Gary Snyder writes in his essay Blue Mountains Constantly Walking published in The Practice of the Wild “there’s all sorts of walking – from heading out across the desert in a straight line to a sinuous weaving through the undergrowth. Descending rocky ridges and talus slopes is a specialty in itself. It is an irregular dancing – always shifting – step or walk on slabs and scree. The breath and eye are always following this uneven rhythm…the alert eye looking ahead, picking the footholds to come, while never missing the step of the moment. The body-mind is so at one with this rough world that it makes these moves effortlessly once it has had a bit of practice.”

So, I just said, just dive in, walking on water will come…with practice, and really, the journey is all that really matters. Diving into the deep end starts the learning. So, I painted with oil, the iris emerging from the darkness, well situated on the tablecloth, a spectrum of colors. So, I say, trust your mind and body, and never forget, the darker the night, the brighter the stars.

 

 

snapshot

Search 1. Robin L. Chandler Copyright 2015.

Search 1. Robin L. Chandler Copyright 2015.

Search 2. Robin L. Chandler Copyright 2015.

Search 2. Robin L. Chandler Copyright 2015.

Search 3. Robin L. Chandler Copyright 2015.

Search 3. Robin L. Chandler Copyright 2015.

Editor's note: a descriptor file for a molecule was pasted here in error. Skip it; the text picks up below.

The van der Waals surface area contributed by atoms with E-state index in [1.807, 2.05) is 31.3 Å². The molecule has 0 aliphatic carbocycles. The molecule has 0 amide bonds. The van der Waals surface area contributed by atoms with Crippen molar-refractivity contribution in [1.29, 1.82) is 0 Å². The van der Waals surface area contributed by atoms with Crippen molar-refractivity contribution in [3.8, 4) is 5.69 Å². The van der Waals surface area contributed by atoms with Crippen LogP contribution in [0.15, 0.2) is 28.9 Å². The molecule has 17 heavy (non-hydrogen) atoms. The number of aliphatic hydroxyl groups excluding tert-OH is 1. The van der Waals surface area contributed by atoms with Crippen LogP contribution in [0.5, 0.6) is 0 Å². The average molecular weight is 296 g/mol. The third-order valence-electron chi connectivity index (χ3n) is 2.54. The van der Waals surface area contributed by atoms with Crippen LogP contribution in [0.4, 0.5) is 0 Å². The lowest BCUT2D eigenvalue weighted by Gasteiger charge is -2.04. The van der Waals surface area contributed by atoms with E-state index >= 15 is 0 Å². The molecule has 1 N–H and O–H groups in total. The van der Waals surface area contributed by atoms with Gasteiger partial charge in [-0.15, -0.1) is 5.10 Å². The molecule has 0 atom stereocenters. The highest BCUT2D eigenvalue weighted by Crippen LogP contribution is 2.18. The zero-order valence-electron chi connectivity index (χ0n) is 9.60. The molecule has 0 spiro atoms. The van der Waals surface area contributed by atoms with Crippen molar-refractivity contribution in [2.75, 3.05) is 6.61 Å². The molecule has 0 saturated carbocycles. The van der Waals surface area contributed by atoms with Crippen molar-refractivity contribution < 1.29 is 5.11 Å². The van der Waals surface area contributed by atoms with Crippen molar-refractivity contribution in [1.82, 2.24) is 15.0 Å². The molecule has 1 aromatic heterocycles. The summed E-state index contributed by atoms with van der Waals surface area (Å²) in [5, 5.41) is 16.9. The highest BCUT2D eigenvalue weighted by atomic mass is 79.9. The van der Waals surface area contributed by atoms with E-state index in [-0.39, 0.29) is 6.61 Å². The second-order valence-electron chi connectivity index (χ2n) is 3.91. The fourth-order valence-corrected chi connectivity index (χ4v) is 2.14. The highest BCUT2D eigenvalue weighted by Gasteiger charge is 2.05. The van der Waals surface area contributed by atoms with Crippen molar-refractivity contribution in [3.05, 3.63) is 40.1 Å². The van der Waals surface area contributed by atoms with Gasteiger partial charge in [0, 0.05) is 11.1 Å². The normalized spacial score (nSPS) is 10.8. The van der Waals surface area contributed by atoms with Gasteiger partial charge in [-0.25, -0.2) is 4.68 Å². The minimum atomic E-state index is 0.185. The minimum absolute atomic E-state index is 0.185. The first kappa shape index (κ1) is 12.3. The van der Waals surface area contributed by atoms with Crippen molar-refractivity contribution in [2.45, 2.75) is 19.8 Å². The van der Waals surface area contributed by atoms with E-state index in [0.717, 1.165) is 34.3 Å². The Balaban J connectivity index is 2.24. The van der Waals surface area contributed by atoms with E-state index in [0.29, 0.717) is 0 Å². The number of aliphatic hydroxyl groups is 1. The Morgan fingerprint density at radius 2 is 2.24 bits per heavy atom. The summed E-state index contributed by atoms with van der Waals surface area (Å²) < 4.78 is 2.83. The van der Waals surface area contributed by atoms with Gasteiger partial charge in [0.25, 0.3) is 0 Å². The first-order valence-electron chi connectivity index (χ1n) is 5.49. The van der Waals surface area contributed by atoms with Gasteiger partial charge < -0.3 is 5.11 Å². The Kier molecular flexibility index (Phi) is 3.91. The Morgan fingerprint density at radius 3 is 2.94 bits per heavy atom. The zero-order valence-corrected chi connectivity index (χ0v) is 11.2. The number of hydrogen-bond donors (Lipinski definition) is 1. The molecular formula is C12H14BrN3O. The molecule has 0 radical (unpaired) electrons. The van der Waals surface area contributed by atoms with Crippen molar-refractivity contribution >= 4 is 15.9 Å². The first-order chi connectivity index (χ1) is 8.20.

Search 4. Robin L. Chandler Copyright 2015.

Search 4. Robin L. Chandler Copyright 2015.

They are often found by browsing. We find them in antique shops, or abandoned on that hard-to-reach shelf: forgotten. You can randomly encounter them preserved in an archival collection, displayed on a museum wall, or even in a digital library like Calisphere. The snapshot: a random glimpse of the world capturing someone you’ll never meet and a story you will never know. But yet, it draws us. We search for meaning. Vivian Maier’s street photographs come to mind. The composition, the lines, the color, or lack of, and the emphasis all conspire to spark the imagination and engage us.

Consciously or unconsciously made, art stands on its own authority; the artwork must exist successfully regardless of the creator’s context. The use of light, space, movement, rhythms, and textures must interact so compellingly that we gain insight on the human experience regardless of the work’s origin. The creator’s story can shape and enrich the work, but our engagement, that “snapshot” moment the work captures the viewer’s imagination, is the starting point. We want to understand the human experience. Can we solve the mystery?

The creation of and engagement with art is, among other things, a deep and personal search for knowledge, for certainty. It is a search for meaning. But this thirst for knowledge is a double-edged sword: overexposure can lead to wisdom or paralysis; underexposure to bliss or ignorance. Perhaps we must be both overexposed and underexposed to truly understand the meaning of being human. Understanding is not found in a single snapshot, but awareness is, and consciousness is a good place to start.